The August flood in Louisiana is the most recent example of NAIFA being called upon to participate in providing situational awareness information to the National Business Emergency Operations Center within FEMA.
This is just one example. Time, and likely your interest level, won't permit me to name them all. It isn't enough to have the right policy positions; we need to have the means to deliver the message and well-informed officials to receive them. That's where the depth of NAIFA's influence and exposure to key policymakers really makes a difference.
We'll shift from our policy efforts to our political programs…
Magenta Ishak, NAIFA Vice President of Political Affairs: Thanks, Diane. You've just heard that in order for NAIFA to have policy success, NAIFA members actually have to tell their elected representatives what concerns them. Let's listen to why this is so true.

Magenta Ishak: Pat just nailed it! Lawmakers meet with hundreds of groups in the course of a month. Repetition is vital to our success. That means that you have to make a commitment to building a long-term relationship with your Senators and Representatives. And Judy brings up another extremely important fact: lawmakers really do not understand what you do. 
YOU have to tell them. You have memorable stories to tell, and when you do that with your elected representatives, you're helping to protect your clients in ways far beyond finding the best products for their financial security.

Magenta Ishak: Matt raises an excellent point. Sometimes when you request an appointment with your member of Congress, especially if the meeting is in Washington, D.C., where lawmakers have jam-packed schedules, you will actually be meeting with staff. And the average staff person will be much younger than you, and wholly unfamiliar with what you do for a living.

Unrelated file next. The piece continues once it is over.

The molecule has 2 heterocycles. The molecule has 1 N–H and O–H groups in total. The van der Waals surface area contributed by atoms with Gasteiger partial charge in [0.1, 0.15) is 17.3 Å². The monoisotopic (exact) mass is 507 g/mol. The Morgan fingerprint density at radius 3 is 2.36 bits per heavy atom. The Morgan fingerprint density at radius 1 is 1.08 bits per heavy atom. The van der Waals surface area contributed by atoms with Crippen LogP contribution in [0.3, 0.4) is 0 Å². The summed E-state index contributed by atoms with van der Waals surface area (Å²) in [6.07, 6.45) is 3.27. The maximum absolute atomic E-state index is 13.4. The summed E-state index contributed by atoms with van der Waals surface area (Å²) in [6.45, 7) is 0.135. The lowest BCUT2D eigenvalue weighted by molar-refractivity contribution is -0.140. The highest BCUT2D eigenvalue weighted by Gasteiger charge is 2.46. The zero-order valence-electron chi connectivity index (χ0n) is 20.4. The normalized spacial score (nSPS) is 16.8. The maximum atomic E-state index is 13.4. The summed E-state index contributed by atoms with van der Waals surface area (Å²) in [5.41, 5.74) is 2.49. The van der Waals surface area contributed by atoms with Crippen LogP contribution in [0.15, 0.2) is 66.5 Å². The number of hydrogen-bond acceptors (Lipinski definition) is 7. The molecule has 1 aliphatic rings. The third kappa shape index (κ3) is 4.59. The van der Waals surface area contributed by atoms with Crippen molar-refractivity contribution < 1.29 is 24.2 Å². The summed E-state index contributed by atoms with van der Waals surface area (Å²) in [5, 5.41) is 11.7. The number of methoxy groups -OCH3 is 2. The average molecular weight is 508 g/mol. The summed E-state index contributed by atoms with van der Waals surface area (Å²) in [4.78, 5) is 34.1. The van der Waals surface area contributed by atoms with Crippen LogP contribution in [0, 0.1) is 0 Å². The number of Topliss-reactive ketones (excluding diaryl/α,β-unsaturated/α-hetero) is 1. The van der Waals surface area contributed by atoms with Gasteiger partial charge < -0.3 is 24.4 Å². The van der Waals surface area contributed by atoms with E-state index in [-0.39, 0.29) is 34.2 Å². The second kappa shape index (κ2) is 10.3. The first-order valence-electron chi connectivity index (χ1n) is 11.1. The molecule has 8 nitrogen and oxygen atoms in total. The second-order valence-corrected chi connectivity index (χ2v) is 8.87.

So, when you meet with those congressional staff, you have a tremendous opportunity to impress on them the importance of what you do to protect your clients against financial tragedy. Now let's hear about one of our best advocacy tools and my personal favorite—IFAPAC—your political action committee
Some of you don't believe that your individual contribution makes a difference, but it DOES make a difference, especially when combined with those of thousands of your NAIFA colleagues.

Magenta Ishak: Judi and Scott are absolutely correct! We simply cannot achieve our legislative objectives without a robust PAC. Your support is so very much appreciated and needed. For those who need some more convincing, let's hear a little about what IFAPAC is not about.

Magenta Ishak:
I.           NAIFA members can be politically and legislatively active in so many ways:
II.          Meeting with lawmakers in the district
III.         Responding to NAIFA's GovAlerts
IV.        Participating in a candidate campaign
V.         Serving on a lawmaker's business advisory board
VI.        Inviting elected officials and candidates to speak at local NAIFA meetings
VII.       Attending fundraisers
VIII.      Hosting fundraisers. 
Here are some recent examples of how and why politically active NAIFA members really made a difference.

Magenta Ishak: Okay! So now you're ready to dive into the deep end of the pool. How do you start? 
Well, first if you are a NAIFA member, you should make a meaningful contribution to IFAPAC. If you're already contributing, THANK YOU! And please ask a non-contributing NAIFA member to join you. 
And this being a major election year, you have a great opportunity to get involved in campaigns. There will be many new members of Congress after the November 8th General Elections and they will all need trusted relationships with NAIFA members. So, if you are already affiliated with a candidate running for Congress, please stop by the IFAPAC/APIC table and let us know. Now let's listen to other suggestions from your Government Relations Team.

Magenta Ishak: So you're going to contribute to IFAPAC. You're going to build a relationship with a lawmaker. Now, we want you to do one more thing... attend NAIFA's 2017 Congressional Conference in Washington, D.C., in May. Dani said it... "It's a ton of fun." Let's see some highlights from this year.

Diane Boyle: I look forward to seeing you again in May. Your citizen advocacy is critical to our united success. But don't take my word for it. Your elected Representatives acknowledge and appreciate your efforts.

  • Posted October 5, 2016 IN